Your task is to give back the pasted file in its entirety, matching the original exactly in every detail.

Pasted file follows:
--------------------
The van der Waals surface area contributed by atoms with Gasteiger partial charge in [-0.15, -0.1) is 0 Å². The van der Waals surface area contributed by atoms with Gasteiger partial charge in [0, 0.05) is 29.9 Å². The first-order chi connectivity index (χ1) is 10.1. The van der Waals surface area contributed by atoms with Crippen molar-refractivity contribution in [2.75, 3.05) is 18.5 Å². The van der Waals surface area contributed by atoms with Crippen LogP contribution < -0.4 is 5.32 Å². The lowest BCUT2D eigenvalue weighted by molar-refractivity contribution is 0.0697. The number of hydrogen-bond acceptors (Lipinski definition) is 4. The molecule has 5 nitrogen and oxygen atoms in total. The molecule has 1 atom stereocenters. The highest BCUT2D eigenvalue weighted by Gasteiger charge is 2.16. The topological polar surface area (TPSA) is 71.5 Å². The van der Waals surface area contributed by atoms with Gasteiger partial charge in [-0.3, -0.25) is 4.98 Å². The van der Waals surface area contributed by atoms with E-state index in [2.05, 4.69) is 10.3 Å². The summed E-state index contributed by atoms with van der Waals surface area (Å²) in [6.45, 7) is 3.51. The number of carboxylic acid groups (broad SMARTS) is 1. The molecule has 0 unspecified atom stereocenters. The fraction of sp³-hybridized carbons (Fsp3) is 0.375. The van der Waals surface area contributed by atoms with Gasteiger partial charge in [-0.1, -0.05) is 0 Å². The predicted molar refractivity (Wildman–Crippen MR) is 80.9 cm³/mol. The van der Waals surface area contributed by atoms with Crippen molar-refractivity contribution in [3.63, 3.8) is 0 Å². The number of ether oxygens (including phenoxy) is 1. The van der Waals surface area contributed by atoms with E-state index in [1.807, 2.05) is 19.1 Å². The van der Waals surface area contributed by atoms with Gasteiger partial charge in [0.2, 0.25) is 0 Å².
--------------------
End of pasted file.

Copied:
The van der Waals surface area contributed by atoms with Gasteiger partial charge in [-0.15, -0.1) is 0 Å². The van der Waals surface area contributed by atoms with Gasteiger partial charge in [0, 0.05) is 29.9 Å². The first-order chi connectivity index (χ1) is 10.1. The van der Waals surface area contributed by atoms with Crippen molar-refractivity contribution in [2.75, 3.05) is 18.5 Å². The van der Waals surface area contributed by atoms with Crippen LogP contribution < -0.4 is 5.32 Å². The lowest BCUT2D eigenvalue weighted by molar-refractivity contribution is 0.0697. The number of hydrogen-bond acceptors (Lipinski definition) is 4. The molecule has 5 nitrogen and oxygen atoms in total. The molecule has 1 atom stereocenters. The highest BCUT2D eigenvalue weighted by Gasteiger charge is 2.16. The topological polar surface area (TPSA) is 71.5 Å². The van der Waals surface area contributed by atoms with Gasteiger partial charge in [-0.3, -0.25) is 4.98 Å². The van der Waals surface area contributed by atoms with E-state index in [2.05, 4.69) is 10.3 Å². The summed E-state index contributed by atoms with van der Waals surface area (Å²) in [6.45, 7) is 3.51. The number of carboxylic acid groups (broad SMARTS) is 1. The molecule has 0 unspecified atom stereocenters. The fraction of sp³-hybridized carbons (Fsp3) is 0.375. The van der Waals surface area contributed by atoms with Gasteiger partial charge in [-0.1, -0.05) is 0 Å². The predicted molar refractivity (Wildman–Crippen MR) is 80.9 cm³/mol. The van der Waals surface area contributed by atoms with Crippen molar-refractivity contribution in [3.63, 3.8) is 0 Å². The number of ether oxygens (including phenoxy) is 1. The van der Waals surface area contributed by atoms with E-state index in [1.807, 2.05) is 19.1 Å². The van der Waals surface area contributed by atoms with Gasteiger partial charge in [0.2, 0.25) is 0 Å².